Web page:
The cryptocurrency offers a new lucrative income stream for governments
Cryptocurrency’s resistance to government control is counteracted by the fact that several governments, including Chile, Romania, Spain and South Africa, are seeking to tax the cryptographic assets. These countries are developing laws that require citizens to disclose annually the investments in cryptocurrencies that, in some cases, are carried out in the country and abroad, and that pay from 10 to 35 percent of the income tax for the cryptography gains.
Taxes of the cryptocurrency: Responsibility with the coming of age or loss of freedom?
Cryptographic taxation is occurring despite the lukewarm treatment of the virtual currency by governments as a good faith financial instrument that is useful for daily transactions. Some governments have issued skeptical statements in an attempt to discourage the use of cryptocurrency in their territory, al though others have committed themselves toresearch, proactive policies and legislation to make digital currencies an integral part of their economic strategy.
Government efforts to claim the wealth of the cryptocurrency suggest that digital currencies are at a point where the establishment recognizes its legitimacy and value to the state. However, the warm embrace of government tax agencies does not sit well with cryptographic visionaries for whom privacy and detachment from the state are fundamental values.
Chile’s new legislation, which allows it to tax cryptocurrencies as of April, has been interpreted by observers as an important step towards the legitimization of trade and the use of virtual currencies in the South American country, after a previous uncertainty. Before the last move to increase the tax base by targeting cryptographic assets, the Chile anjudiciary had refused to protect investments in cryptocurrencies, noting thatt hey were not legal tender, while questioning the fundamental qualities of virtual currencies.
In 2018, the country’s Supreme Court confirmed the closure of a bank of the cryptocurrency exchange accounts. He said the bank hadacted in accordance with laws on money laundering and terrorist financing, at reat allegedly posed by decentralized cryptocurrencies resistant to censorship. However, with the most recent development, it may be necessary for the judiciary to protect exchanges of cryptocurrencies and individual investors from interference, even if their motive is simply to keep as much ground as possible for the tax payer.
Cryptographic users face the enigma of autonomy
Cryptocurrency users face a dilemma where by the absolute autonomy of state interference denies them the protection of governments when banks and other institutions surpass the brand. However, recognition has a price in the way of giving a degree of privacy and control to governments.
Governments have previously excluded cryptocurrencies from their definition of what constitutes money, but this interpretation also seems to be evolving. While Chile exempted cryptocurrencies from the Value Added Tax laws in 2018 with the premise that they are “intangible assets”, now investors must pay taxes on profits generated by investments related to cryptography, according to the Tax Service Domestic of the country.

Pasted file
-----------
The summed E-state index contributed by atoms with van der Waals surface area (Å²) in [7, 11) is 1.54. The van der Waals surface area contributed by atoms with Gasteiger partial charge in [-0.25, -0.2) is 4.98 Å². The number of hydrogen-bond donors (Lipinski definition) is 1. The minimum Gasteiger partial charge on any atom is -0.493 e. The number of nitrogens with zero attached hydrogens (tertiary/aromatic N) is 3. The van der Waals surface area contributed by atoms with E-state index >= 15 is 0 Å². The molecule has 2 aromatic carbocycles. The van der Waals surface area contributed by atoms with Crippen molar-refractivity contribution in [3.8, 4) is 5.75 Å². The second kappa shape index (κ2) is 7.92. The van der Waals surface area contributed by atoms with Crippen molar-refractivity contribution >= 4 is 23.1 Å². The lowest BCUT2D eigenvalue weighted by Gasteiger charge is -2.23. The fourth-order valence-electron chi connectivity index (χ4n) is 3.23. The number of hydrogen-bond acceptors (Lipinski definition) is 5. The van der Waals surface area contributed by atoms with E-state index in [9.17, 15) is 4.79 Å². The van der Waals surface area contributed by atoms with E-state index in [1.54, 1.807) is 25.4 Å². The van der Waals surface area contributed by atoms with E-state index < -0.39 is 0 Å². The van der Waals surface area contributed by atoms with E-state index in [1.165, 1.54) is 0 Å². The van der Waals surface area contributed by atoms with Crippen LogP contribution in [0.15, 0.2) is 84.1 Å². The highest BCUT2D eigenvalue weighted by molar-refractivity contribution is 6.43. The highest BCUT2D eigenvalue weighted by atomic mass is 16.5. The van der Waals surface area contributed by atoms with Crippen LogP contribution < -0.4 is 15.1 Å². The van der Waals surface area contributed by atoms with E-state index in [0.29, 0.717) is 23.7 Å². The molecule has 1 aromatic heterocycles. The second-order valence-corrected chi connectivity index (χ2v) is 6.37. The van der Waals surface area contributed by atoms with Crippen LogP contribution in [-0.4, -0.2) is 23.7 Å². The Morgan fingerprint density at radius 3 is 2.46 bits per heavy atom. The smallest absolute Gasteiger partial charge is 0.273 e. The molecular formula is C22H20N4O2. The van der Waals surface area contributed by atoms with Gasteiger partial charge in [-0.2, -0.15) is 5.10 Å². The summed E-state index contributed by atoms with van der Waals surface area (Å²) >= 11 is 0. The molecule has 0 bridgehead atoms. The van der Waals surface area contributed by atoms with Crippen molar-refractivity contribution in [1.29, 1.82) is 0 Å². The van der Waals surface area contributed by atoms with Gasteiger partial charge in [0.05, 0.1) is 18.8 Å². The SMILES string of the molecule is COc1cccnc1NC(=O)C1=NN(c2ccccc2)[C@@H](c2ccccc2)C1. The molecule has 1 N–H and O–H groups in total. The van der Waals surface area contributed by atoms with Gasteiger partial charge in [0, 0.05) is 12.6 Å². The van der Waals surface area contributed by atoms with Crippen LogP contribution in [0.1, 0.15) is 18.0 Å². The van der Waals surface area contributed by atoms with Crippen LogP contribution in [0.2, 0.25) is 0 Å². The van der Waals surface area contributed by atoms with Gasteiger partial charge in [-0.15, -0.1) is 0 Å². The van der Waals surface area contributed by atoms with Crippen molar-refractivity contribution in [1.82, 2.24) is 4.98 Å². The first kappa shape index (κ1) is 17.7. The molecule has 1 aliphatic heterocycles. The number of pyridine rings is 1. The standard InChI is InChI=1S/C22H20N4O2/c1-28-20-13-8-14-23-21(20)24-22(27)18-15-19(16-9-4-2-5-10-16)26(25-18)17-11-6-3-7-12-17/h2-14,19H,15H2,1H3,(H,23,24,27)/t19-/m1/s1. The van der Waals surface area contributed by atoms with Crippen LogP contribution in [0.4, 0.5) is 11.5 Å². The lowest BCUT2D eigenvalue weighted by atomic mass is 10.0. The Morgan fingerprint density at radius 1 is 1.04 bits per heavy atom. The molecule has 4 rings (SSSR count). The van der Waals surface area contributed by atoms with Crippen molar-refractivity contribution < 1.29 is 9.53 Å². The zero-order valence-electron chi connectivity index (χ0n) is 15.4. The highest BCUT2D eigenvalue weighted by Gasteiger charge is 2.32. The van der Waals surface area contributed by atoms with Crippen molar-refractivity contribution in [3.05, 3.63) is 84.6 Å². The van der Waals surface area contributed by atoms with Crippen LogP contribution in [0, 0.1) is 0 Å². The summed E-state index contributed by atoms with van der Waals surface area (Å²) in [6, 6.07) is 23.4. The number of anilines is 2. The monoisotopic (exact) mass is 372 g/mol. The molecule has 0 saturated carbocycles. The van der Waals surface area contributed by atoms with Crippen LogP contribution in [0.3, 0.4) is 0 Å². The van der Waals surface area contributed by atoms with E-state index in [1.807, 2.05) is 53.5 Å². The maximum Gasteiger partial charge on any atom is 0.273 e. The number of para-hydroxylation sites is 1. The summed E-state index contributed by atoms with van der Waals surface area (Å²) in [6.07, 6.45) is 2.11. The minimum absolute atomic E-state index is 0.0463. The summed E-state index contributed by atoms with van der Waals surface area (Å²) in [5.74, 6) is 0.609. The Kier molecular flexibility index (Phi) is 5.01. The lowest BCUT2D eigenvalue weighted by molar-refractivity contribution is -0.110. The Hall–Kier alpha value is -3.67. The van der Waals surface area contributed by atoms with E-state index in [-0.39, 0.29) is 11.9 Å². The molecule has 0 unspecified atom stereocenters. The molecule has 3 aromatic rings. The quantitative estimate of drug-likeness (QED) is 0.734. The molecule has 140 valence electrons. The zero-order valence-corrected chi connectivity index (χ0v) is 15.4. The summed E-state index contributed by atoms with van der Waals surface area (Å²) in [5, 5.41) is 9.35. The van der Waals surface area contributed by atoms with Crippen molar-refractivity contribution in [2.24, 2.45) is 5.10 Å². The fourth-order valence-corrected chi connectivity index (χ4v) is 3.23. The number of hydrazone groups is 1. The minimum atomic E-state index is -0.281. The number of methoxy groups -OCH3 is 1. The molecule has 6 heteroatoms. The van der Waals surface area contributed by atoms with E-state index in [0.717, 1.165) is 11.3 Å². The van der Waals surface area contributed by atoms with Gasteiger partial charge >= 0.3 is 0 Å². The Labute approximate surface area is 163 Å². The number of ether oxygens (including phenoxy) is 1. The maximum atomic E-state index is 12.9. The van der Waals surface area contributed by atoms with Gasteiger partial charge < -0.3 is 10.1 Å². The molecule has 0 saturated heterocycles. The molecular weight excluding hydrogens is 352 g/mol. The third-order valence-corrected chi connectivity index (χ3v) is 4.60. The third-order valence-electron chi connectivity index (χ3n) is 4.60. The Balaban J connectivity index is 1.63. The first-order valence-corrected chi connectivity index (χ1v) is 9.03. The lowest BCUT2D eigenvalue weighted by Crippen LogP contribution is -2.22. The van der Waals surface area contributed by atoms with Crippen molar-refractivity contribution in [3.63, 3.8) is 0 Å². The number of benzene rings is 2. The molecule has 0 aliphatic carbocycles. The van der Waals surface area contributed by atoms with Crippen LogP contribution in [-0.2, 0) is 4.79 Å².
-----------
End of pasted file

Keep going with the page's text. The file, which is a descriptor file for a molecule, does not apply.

The opacity of the cryptocurrency is a source of concern for governments, since it can be used for tax evasion and money laundering. On the other hand, it can also be done with the fiat currency. Spain has identified 15,000 investors in cryptocurrencies that it will monitorto prevent illicit financial transactions and taxes for cryptocurrency transactions, as well as to retain its claim in cryptographic assets.
“The use by organized crime of the deep Internet for trafficking and trade in illicit products, as well as the use of bitcoin cryptocurrencies as a means of payment, is one of the most demanding challenges at present. To face this threat, the use by the tax agency’s research units of new information collection and analysis technologies will be improved in all types of networks, “reported the Spanish-language publication El País.
Spain’s antifraud law, drafted in October, will require cryptographic investors to declare all assets they own in the country and abroad. Profits from cryptocurrency transactions are currently subject to taxes under legislation that covers issues related to individual income taxes, with rates between 19 and 23 percent, depending on earnings.
The last contributor to join the club is Romania, which amended its tax laws this month, allowing it to begin taxing the profits of bitcoin investments at a rate of 10 percent. The improved tax code legislation classifies the profits generated by the purchase and sale of cryptocurrencies as “income from other sources” and, therefore, are subject to income tax, according to local media reports.
The evolution in governments’ perceptions of the cryptocurrency and the sub sequent demands of its owners seem inevitable. It depends on the cryptocurrency community to evolve in a way that allows it to handle the mixed blessings of state invasion. While concerns about crime are justified, the widespread encroachment by the government into space will resultin the loss of freedoms, such as the isolation of censorship.
Disclaimer: This press release is for informational purposes information does not constitute investment advice or an offer to invest. The views expressed in this article are those of the author and do not necessarily represent the views of infocoin, and should not beattributed to, Infocoin.